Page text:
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Sister Chromatid Act To Play Times Square

A metaphase epithelial cell stained for microtubules (red), kinetochores (green) and DNA (blue).<br />Image courtesy of Light Microscopy Imaging Center, Indiana University, Bloomington, IN.
A metaphase epithelial cell stained for microtubules (red), kinetochores (green) and DNA (blue). Image courtesy of Light Microscopy Imaging Center, Indiana University, Bloomington, IN.

Cell biology has long prided itself on being the most visual of all the basic sciences yet each year some of its most basic concepts are described for students in vast clouds of words (and many PowerPoint slides). Oh, for that one picture (or short video) that says it all about one thing. This is that one picture of metaphase.

In fine detail and with almost three-dimensional clarity, it shows a stained mammalian epithelial cell with its sister pair of replicated and condensed chromosomes (blue) gripped tightly at (green) the kinetochores and held fast in the (red) arms of the spindle microtubules. In April, the image that says it all about metaphase will say it all from a giant video screen in Times Square as the winner of the GE Healthcare Life Sciences 2012 Cell Imaging Contest. The competition voting was conducted online last fall and in person at the ASCB Annual Meeting in San Francisco and at a molecular biology meeting in Japan.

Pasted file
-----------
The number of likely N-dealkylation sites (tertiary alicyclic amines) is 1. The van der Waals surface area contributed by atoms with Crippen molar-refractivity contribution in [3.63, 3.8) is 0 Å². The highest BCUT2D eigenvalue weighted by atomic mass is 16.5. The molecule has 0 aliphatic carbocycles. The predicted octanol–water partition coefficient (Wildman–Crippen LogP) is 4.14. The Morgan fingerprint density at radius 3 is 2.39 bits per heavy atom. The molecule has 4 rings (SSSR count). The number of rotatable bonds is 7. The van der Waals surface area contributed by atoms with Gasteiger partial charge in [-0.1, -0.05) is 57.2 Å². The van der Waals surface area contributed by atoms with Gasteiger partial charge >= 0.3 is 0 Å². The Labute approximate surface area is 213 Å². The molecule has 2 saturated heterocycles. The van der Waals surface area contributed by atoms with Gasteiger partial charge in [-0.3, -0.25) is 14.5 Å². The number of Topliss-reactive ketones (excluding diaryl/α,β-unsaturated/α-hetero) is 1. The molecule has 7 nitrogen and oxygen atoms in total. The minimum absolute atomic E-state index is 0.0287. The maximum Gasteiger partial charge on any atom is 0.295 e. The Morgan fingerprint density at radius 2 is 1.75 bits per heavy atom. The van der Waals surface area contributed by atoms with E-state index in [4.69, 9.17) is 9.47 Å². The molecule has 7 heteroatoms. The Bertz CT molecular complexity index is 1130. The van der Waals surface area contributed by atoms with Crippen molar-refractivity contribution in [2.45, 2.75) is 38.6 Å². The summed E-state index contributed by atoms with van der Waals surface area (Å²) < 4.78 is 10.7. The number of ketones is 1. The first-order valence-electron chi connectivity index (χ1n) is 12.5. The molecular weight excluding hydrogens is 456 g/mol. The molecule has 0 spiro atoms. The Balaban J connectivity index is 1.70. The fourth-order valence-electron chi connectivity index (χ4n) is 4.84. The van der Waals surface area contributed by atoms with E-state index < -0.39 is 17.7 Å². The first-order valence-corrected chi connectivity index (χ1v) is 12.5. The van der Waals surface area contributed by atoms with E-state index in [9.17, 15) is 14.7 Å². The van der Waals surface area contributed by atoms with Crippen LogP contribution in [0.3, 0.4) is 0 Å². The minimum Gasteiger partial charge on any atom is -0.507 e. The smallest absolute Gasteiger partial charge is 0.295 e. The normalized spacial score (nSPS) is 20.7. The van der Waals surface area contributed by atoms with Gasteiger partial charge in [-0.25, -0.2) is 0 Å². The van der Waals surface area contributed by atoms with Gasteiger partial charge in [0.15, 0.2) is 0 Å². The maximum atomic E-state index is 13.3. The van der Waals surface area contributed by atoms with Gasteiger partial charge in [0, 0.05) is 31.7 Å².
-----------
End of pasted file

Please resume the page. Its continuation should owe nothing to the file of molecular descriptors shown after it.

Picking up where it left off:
The "It" image of metaphase was captured at the Light Microscopy Imaging Center at Indiana University, Bloomington, by Jane Stout, a longtime research associate in the laboratory of ASCB member Claire Walczak, who runs the imaging center. The instrument was a $1.2 million OMX microscope purchased in 2010 through funds provided by the American Recovery and Reinvestment Act. When the instrument was first installed, it immediately earned the Imaging Center nickname of "OMG" for its resolution and its super-speed imaging of multiple-labeled proteins.

Stout and a guest will be flown to New York City next month to see their metaphase cell join the Great White Way in Times Square where on New Year’s Eve tens of thousands gather to watch a ball, representing the old year, slide down a pole. Perhaps it could be a cell nucleus next year.

Created on Thursday, March 7, 2013

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